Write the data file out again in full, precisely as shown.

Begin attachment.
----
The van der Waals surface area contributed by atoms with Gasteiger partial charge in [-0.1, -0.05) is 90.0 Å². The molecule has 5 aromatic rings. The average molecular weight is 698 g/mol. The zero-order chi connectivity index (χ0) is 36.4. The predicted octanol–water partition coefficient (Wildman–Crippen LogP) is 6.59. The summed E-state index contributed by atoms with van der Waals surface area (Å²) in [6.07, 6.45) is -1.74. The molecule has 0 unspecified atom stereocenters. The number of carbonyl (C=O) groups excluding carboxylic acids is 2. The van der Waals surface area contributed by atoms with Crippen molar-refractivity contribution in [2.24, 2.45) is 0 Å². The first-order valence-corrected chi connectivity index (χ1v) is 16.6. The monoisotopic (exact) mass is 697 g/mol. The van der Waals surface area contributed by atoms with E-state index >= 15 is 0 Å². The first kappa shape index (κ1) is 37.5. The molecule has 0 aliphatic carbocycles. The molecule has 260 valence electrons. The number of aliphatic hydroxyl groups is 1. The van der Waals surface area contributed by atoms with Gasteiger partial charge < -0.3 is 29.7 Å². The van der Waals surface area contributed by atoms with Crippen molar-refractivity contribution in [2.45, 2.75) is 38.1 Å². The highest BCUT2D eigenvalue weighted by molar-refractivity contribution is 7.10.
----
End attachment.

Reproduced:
The van der Waals surface area contributed by atoms with Gasteiger partial charge in [-0.1, -0.05) is 90.0 Å². The molecule has 5 aromatic rings. The average molecular weight is 698 g/mol. The zero-order chi connectivity index (χ0) is 36.4. The predicted octanol–water partition coefficient (Wildman–Crippen LogP) is 6.59. The summed E-state index contributed by atoms with van der Waals surface area (Å²) in [6.07, 6.45) is -1.74. The molecule has 0 unspecified atom stereocenters. The number of carbonyl (C=O) groups excluding carboxylic acids is 2. The van der Waals surface area contributed by atoms with Crippen molar-refractivity contribution in [2.24, 2.45) is 0 Å². The first-order valence-corrected chi connectivity index (χ1v) is 16.6. The monoisotopic (exact) mass is 697 g/mol. The van der Waals surface area contributed by atoms with E-state index >= 15 is 0 Å². The first kappa shape index (κ1) is 37.5. The molecule has 0 aliphatic carbocycles. The molecule has 260 valence electrons. The number of aliphatic hydroxyl groups is 1. The van der Waals surface area contributed by atoms with Gasteiger partial charge < -0.3 is 29.7 Å². The van der Waals surface area contributed by atoms with Crippen molar-refractivity contribution in [2.45, 2.75) is 38.1 Å². The highest BCUT2D eigenvalue weighted by molar-refractivity contribution is 7.10.